NMSU branding

New Mexico State University

New Mexico State University

News Center

First competition for AIAA student chapter: Team designs, builds and flies a remote controlled unmanned plane

Their plane may have crashed on the competition runway but the members of NMSU's AIAA student club are unanimous in proclaiming their project a success. Oscar Torres spoke the team sentiment when he stated, "Success was getting a plane designed and built in a short time?and it flew on its test flight here." Fellow team member Alaa Husini added, "It worked! We did it! The plane reached about a 100 feet during its flight out at Mesa Grande. And made it there (Wichita, Kansas), passed pre-flight inspection and even received compliments." High winds during the competition proved insurmountable. Next time, the team will be sure to test in windy as well as calm conditions.

The AIAA team stands behind their Crimson Jett on the field in Wichita, Kan. - site of the annual Design/Build/Fly competition held April 16-18, 2010. Team members (from left): Brendan Gardner, Cory Medina, Juan Carlos Gomez, Marco Inzunza, Alaa Husini, Weston Marlow, Rene Carrillo and Oscar Torres. (Photo courtesy NMSU AIAA team)

The 'Crimson Jett' (Jett is not a misspelling but an adaptation from Jett Hall, the campus building that lodges the Mechanical and Aerospace Engineering Department) was a first entry for the American Institute of Aeronautics and Astronautics student chapter in the annual Design/Build/Fly competition sponsored by Cessna Aircraft Company and Raytheon Missile Systems.

Plenty of AIAA members expressed willingness to participate in the project, but the numbers reduced to eight before the competition. AIAA membership is not limited to aerospace engineering students, which is reflected in the team composition with more mechanical than aerospace engineering majors. Bryndan Gardner, Cory Medina and Weston Marlow are AE majors; Marco Inzunza, Alaa Husini, Rene Carillos, Juan Carlos Gomez and Oscar Torres are working on ME degrees.

First came a design in accordance with competition rules: remote controlled, propeller driven, maximum power of 40 amp current; the plane, with full payload, must weigh less than 55 pounds. A report presenting the design and production plan must be submitted and pass standards before a team is fully accepted for participation. The team divided itself according to project needs (design, fabrication, electrical system) and all contributed to the report, which was one of the 68 approved out of the 79 submitted to AIAA.

Initially somewhat daunted, Husini recognized, "We can do this. We learned techniques and tools for design in ME 159 (Graphical Communication & Design) and ME 222 (Intro to Product Development). We applied what we had learned in many other engineering courses, too."

In addition to the basic aircraft structure, the team also had to treat their design as a "Baseball Team Plane," which would carry payloads of "balls" and "bats." The balls had to be carried within; the bats attached to the outside of the aircraft. The aircraft itself had to be broken down into components and fit into a case 2 feet by 2 feet by 4 feet?another design requirement. The UAVs were to fly three missions during the event: ferry flight without payload; payload with 6-10 softballs; payload with a random number of bats. The design constraint for the balls, Husini explained, was to retain balance whether carrying six, seven, eight, nine or 10 balls. "I was so excited when the design idea emerged: a compartment with five rows of three spaces."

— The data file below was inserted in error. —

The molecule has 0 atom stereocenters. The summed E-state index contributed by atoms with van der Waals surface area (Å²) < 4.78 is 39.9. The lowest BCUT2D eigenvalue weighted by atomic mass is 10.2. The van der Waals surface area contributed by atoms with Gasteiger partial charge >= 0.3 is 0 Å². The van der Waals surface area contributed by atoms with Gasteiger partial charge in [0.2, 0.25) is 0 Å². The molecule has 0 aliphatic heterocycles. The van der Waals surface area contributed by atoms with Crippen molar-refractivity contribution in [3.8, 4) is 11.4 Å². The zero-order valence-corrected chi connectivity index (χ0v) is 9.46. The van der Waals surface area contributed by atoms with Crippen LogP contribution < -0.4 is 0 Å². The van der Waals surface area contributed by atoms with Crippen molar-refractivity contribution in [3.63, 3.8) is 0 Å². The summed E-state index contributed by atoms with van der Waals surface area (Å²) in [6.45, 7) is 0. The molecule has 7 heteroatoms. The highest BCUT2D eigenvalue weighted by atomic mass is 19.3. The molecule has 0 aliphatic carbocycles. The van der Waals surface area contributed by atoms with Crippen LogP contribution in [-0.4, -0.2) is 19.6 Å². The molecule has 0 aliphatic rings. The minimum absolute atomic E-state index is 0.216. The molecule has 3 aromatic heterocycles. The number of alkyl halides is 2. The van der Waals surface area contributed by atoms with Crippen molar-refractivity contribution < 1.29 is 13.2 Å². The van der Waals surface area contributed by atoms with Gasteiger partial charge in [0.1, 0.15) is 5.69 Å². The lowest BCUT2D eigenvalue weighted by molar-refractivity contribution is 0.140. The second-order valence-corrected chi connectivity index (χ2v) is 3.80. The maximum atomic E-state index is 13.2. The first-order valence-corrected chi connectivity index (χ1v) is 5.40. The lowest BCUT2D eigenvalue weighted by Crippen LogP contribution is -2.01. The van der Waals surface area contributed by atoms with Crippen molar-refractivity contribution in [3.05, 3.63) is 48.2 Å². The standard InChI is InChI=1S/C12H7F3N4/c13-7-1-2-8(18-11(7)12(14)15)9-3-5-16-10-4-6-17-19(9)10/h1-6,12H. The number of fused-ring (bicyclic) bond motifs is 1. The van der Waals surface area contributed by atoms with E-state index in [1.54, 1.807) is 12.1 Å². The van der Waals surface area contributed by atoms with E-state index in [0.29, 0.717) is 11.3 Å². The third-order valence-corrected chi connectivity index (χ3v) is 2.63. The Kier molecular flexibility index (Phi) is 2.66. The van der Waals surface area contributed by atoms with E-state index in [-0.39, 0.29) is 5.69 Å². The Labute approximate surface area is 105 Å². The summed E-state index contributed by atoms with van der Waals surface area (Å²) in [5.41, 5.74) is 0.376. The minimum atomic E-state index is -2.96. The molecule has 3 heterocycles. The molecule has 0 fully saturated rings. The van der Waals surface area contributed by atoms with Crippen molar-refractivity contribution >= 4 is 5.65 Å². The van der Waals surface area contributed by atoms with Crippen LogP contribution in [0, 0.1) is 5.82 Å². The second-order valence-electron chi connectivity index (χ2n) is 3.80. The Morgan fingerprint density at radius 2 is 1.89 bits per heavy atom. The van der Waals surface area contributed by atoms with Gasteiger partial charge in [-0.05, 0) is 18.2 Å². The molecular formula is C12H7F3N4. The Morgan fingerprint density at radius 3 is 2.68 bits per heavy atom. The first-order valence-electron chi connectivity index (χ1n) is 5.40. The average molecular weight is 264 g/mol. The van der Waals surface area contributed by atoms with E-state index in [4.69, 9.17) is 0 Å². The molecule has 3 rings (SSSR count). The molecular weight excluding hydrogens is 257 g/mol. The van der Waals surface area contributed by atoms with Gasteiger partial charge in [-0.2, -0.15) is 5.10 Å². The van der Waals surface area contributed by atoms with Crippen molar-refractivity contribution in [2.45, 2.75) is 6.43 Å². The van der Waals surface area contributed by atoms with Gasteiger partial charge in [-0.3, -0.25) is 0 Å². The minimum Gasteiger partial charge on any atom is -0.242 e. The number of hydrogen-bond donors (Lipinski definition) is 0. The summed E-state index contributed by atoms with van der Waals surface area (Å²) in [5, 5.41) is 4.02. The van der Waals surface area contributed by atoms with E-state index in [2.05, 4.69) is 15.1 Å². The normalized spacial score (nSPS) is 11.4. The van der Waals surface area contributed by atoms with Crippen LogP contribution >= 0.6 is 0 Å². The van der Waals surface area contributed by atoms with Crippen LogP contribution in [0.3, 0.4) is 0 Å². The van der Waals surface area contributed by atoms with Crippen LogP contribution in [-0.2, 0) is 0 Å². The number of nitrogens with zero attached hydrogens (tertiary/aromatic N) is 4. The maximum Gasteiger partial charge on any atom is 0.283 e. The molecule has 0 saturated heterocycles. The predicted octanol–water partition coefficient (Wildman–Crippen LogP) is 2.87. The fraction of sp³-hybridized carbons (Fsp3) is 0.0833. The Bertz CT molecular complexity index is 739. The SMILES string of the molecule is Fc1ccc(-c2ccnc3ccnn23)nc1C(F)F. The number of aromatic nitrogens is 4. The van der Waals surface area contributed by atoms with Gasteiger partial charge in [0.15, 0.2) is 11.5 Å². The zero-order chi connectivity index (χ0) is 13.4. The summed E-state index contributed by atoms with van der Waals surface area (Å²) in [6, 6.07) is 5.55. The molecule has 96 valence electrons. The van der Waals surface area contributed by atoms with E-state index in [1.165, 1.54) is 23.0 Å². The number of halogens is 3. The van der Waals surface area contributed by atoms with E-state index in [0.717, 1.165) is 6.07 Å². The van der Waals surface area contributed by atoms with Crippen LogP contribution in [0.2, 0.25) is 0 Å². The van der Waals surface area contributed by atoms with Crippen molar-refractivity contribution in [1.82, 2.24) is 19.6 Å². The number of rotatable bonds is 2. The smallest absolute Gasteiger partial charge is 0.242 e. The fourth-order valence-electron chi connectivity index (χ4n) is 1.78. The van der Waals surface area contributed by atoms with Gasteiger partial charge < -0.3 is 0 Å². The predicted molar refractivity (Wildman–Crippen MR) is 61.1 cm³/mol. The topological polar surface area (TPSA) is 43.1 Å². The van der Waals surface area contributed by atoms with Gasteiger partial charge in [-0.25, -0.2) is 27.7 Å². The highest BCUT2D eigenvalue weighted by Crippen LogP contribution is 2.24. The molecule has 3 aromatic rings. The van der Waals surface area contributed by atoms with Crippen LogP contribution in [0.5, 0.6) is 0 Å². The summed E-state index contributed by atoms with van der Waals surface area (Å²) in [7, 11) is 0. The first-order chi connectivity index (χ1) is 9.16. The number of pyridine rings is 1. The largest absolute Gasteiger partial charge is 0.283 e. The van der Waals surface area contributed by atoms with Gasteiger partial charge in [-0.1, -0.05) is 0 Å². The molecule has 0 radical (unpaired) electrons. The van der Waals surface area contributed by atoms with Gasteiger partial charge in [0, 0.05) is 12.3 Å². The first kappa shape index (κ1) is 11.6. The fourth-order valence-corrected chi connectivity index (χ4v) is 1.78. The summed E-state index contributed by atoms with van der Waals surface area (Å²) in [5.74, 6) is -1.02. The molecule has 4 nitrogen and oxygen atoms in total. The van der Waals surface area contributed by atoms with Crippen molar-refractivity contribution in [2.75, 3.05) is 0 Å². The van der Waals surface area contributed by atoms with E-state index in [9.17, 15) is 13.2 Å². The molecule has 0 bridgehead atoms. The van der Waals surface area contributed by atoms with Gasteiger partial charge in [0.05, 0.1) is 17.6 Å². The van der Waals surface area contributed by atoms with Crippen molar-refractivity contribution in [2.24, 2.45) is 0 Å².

Department head Tom Burton and instructor Jon Davis gave advice and support as the project progressed.

Husini said Davis' help was essential. He arranged use of a workshop room at NMSU's workforce center to better accommodate the fabrication and assembly stages. Jesse McAvoy, a Ph.D. student who has extensive experience with remote-controlled air vehicles, also lent assistance.

Like all projects, the Crimson Jett ran into problems. The laser cutter at NMSU could not cut through the thickness of the wood used for the structure. A solution came through a BSME graduate, Ken Ruble, who enlisted a friend from Chaparral with the needed equipment to cut the ribs.

Spring-loaded electrical connecting rods for the detachable wings were fabricated in Ciudad Juarez. Also, the plane experienced some damage in an incident after the test flight and had to be quickly repaired before the team headed out for Wichita.

The team's determination kept them on an 8 a.m. to 5 p.m. schedule during the semester break, followed by many evening and weekend sessions to meet deadline. The reward: seeing their plane reach the skies in the test flight a week before the event.

The beautiful wood shop at DACC was used to cut the panels that made up the competition box.

"Finally?it looked great! It worked! We did it!"

A 14-hour road trip to get there and then an almost sleepless weekend were balanced by the excitement of seeing and meeting the other teams and their planes, some from as far as Turkey and Russia. The atmosphere, rather than competitive among participants, was one of mutual challenge and engagement. One group, Husini reported, "heard it was our first time, looked our plane over and gave us some good advice. We learned, too, that the box didn't really have to transport the plane, only store it."

Mechanical and Aerospace Engineering department head, Tom Burton, who accompanied the team to Wichita, stated, "This is one of the best student competition design teams I have seen. These eight students were competent and dedicated, and they did an excellent job of airplane design and fabrication. I think they will do even better next year."

The AIAA student chapter plans to join the competition again in 2011 with a foundation from this year's experience.